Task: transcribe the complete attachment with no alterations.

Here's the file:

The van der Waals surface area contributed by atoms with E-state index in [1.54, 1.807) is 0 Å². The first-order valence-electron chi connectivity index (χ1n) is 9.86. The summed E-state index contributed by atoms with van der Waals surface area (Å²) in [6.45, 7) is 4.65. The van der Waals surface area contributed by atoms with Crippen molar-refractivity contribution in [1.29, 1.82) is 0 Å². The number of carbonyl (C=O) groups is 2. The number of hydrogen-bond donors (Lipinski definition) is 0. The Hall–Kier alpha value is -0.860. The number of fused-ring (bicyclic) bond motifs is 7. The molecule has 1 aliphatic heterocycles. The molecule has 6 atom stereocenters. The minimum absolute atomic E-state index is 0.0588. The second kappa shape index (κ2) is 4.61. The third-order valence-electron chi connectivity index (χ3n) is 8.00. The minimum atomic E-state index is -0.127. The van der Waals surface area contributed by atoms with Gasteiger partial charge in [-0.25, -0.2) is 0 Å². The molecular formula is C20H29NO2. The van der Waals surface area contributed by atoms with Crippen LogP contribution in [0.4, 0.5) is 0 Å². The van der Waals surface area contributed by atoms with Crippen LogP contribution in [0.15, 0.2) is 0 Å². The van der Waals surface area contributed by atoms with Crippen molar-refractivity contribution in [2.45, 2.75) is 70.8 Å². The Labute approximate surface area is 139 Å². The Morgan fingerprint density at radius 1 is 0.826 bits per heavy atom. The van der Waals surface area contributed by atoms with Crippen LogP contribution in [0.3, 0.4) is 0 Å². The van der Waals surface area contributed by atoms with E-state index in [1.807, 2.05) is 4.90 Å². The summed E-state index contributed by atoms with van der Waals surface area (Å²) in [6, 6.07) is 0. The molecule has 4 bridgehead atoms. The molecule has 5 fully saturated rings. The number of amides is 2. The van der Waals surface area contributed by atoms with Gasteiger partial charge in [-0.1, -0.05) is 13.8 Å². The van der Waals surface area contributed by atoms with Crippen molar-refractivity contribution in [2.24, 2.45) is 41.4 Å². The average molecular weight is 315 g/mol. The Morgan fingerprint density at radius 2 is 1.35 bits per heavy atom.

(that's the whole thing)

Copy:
The van der Waals surface area contributed by atoms with E-state index in [1.54, 1.807) is 0 Å². The first-order valence-electron chi connectivity index (χ1n) is 9.86. The summed E-state index contributed by atoms with van der Waals surface area (Å²) in [6.45, 7) is 4.65. The van der Waals surface area contributed by atoms with Crippen molar-refractivity contribution in [1.29, 1.82) is 0 Å². The number of carbonyl (C=O) groups is 2. The number of hydrogen-bond donors (Lipinski definition) is 0. The Hall–Kier alpha value is -0.860. The number of fused-ring (bicyclic) bond motifs is 7. The molecule has 1 aliphatic heterocycles. The molecule has 6 atom stereocenters. The minimum absolute atomic E-state index is 0.0588. The second kappa shape index (κ2) is 4.61. The third-order valence-electron chi connectivity index (χ3n) is 8.00. The minimum atomic E-state index is -0.127. The van der Waals surface area contributed by atoms with Gasteiger partial charge in [-0.25, -0.2) is 0 Å². The molecular formula is C20H29NO2. The van der Waals surface area contributed by atoms with Crippen LogP contribution in [0.4, 0.5) is 0 Å². The van der Waals surface area contributed by atoms with Crippen LogP contribution in [0.15, 0.2) is 0 Å². The van der Waals surface area contributed by atoms with Crippen molar-refractivity contribution in [2.45, 2.75) is 70.8 Å². The Labute approximate surface area is 139 Å². The Morgan fingerprint density at radius 1 is 0.826 bits per heavy atom. The van der Waals surface area contributed by atoms with Crippen LogP contribution in [0.3, 0.4) is 0 Å². The van der Waals surface area contributed by atoms with E-state index in [1.807, 2.05) is 4.90 Å². The summed E-state index contributed by atoms with van der Waals surface area (Å²) in [6, 6.07) is 0. The molecule has 4 bridgehead atoms. The molecule has 5 fully saturated rings. The number of amides is 2. The van der Waals surface area contributed by atoms with Gasteiger partial charge in [-0.1, -0.05) is 13.8 Å². The van der Waals surface area contributed by atoms with Crippen molar-refractivity contribution in [2.24, 2.45) is 41.4 Å². The average molecular weight is 315 g/mol. The Morgan fingerprint density at radius 2 is 1.35 bits per heavy atom.